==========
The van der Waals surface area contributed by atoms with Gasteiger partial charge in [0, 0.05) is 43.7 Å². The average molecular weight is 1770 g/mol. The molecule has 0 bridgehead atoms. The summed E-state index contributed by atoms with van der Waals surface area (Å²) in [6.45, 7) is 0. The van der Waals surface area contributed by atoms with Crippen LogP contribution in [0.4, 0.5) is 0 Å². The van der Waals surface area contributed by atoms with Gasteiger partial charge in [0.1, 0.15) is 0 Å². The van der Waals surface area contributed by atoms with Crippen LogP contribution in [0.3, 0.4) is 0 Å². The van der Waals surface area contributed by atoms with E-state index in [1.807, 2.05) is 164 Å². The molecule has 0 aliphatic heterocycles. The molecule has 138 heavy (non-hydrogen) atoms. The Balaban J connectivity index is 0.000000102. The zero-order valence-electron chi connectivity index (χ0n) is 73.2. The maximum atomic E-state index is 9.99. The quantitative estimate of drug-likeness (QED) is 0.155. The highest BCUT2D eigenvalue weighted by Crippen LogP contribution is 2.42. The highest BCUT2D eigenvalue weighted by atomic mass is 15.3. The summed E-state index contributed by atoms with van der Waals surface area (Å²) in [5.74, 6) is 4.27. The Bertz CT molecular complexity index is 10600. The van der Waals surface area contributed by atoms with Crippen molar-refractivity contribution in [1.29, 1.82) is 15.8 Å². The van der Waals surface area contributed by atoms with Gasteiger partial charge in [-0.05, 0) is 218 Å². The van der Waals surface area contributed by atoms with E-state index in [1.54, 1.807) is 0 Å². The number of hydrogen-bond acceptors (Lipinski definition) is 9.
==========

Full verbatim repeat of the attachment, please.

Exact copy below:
The van der Waals surface area contributed by atoms with Gasteiger partial charge in [0, 0.05) is 43.7 Å². The average molecular weight is 1770 g/mol. The molecule has 0 bridgehead atoms. The summed E-state index contributed by atoms with van der Waals surface area (Å²) in [6.45, 7) is 0. The van der Waals surface area contributed by atoms with Crippen LogP contribution in [0.4, 0.5) is 0 Å². The van der Waals surface area contributed by atoms with Gasteiger partial charge in [0.1, 0.15) is 0 Å². The van der Waals surface area contributed by atoms with Crippen LogP contribution in [0.3, 0.4) is 0 Å². The van der Waals surface area contributed by atoms with E-state index in [1.807, 2.05) is 164 Å². The molecule has 0 aliphatic heterocycles. The molecule has 138 heavy (non-hydrogen) atoms. The Balaban J connectivity index is 0.000000102. The zero-order valence-electron chi connectivity index (χ0n) is 73.2. The maximum atomic E-state index is 9.99. The quantitative estimate of drug-likeness (QED) is 0.155. The highest BCUT2D eigenvalue weighted by Crippen LogP contribution is 2.42. The highest BCUT2D eigenvalue weighted by atomic mass is 15.3. The summed E-state index contributed by atoms with van der Waals surface area (Å²) in [5.74, 6) is 4.27. The Bertz CT molecular complexity index is 10600. The van der Waals surface area contributed by atoms with Crippen molar-refractivity contribution in [1.29, 1.82) is 15.8 Å². The van der Waals surface area contributed by atoms with Gasteiger partial charge in [-0.05, 0) is 218 Å². The van der Waals surface area contributed by atoms with E-state index in [1.54, 1.807) is 0 Å². The number of hydrogen-bond acceptors (Lipinski definition) is 9.